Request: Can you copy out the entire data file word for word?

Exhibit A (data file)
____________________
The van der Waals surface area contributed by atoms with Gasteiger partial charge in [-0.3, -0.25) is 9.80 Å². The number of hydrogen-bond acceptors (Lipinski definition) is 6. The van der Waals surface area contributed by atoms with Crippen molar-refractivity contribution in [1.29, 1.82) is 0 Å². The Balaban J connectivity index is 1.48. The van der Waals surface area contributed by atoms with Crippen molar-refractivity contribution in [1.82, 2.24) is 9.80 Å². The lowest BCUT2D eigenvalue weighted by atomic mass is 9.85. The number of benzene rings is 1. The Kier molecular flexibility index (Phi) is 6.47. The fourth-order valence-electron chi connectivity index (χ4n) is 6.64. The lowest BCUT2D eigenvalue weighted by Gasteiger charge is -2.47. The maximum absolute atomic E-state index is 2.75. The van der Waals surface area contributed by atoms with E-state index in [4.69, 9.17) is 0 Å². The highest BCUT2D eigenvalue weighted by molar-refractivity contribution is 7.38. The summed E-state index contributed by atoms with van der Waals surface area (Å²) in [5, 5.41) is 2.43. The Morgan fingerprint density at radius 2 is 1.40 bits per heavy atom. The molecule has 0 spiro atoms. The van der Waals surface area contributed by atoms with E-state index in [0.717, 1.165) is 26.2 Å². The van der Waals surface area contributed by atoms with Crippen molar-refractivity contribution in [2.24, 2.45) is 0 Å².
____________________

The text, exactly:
The van der Waals surface area contributed by atoms with Gasteiger partial charge in [-0.3, -0.25) is 9.80 Å². The number of hydrogen-bond acceptors (Lipinski definition) is 6. The van der Waals surface area contributed by atoms with Crippen molar-refractivity contribution in [1.29, 1.82) is 0 Å². The Balaban J connectivity index is 1.48. The van der Waals surface area contributed by atoms with Crippen molar-refractivity contribution in [1.82, 2.24) is 9.80 Å². The lowest BCUT2D eigenvalue weighted by atomic mass is 9.85. The number of benzene rings is 1. The Kier molecular flexibility index (Phi) is 6.47. The fourth-order valence-electron chi connectivity index (χ4n) is 6.64. The lowest BCUT2D eigenvalue weighted by Gasteiger charge is -2.47. The maximum absolute atomic E-state index is 2.75. The van der Waals surface area contributed by atoms with E-state index in [4.69, 9.17) is 0 Å². The highest BCUT2D eigenvalue weighted by molar-refractivity contribution is 7.38. The summed E-state index contributed by atoms with van der Waals surface area (Å²) in [5, 5.41) is 2.43. The Morgan fingerprint density at radius 2 is 1.40 bits per heavy atom. The molecule has 0 spiro atoms. The van der Waals surface area contributed by atoms with E-state index in [0.717, 1.165) is 26.2 Å². The van der Waals surface area contributed by atoms with Crippen molar-refractivity contribution in [2.24, 2.45) is 0 Å².